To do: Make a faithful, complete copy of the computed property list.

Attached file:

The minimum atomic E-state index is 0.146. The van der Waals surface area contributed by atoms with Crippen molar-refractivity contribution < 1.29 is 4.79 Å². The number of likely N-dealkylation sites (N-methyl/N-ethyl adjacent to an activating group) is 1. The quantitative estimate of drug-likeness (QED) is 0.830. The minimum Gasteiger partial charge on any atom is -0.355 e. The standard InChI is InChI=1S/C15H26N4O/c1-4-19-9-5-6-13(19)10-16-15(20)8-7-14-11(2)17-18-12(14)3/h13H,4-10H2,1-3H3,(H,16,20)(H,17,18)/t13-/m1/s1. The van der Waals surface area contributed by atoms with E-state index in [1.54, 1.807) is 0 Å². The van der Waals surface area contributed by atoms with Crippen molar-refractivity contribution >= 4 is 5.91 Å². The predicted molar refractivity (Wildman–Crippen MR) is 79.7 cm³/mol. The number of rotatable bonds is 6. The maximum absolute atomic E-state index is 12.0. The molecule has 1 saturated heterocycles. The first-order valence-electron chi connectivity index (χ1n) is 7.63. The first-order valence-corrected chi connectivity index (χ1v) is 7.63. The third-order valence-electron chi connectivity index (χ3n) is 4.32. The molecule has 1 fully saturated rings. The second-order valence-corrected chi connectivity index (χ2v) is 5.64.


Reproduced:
The minimum atomic E-state index is 0.146. The van der Waals surface area contributed by atoms with Crippen molar-refractivity contribution < 1.29 is 4.79 Å². The number of likely N-dealkylation sites (N-methyl/N-ethyl adjacent to an activating group) is 1. The quantitative estimate of drug-likeness (QED) is 0.830. The minimum Gasteiger partial charge on any atom is -0.355 e. The standard InChI is InChI=1S/C15H26N4O/c1-4-19-9-5-6-13(19)10-16-15(20)8-7-14-11(2)17-18-12(14)3/h13H,4-10H2,1-3H3,(H,16,20)(H,17,18)/t13-/m1/s1. The van der Waals surface area contributed by atoms with E-state index in [1.54, 1.807) is 0 Å². The van der Waals surface area contributed by atoms with Crippen molar-refractivity contribution >= 4 is 5.91 Å². The predicted molar refractivity (Wildman–Crippen MR) is 79.7 cm³/mol. The number of rotatable bonds is 6. The maximum absolute atomic E-state index is 12.0. The molecule has 1 saturated heterocycles. The first-order valence-electron chi connectivity index (χ1n) is 7.63. The first-order valence-corrected chi connectivity index (χ1v) is 7.63. The third-order valence-electron chi connectivity index (χ3n) is 4.32. The molecule has 1 fully saturated rings. The second-order valence-corrected chi connectivity index (χ2v) is 5.64.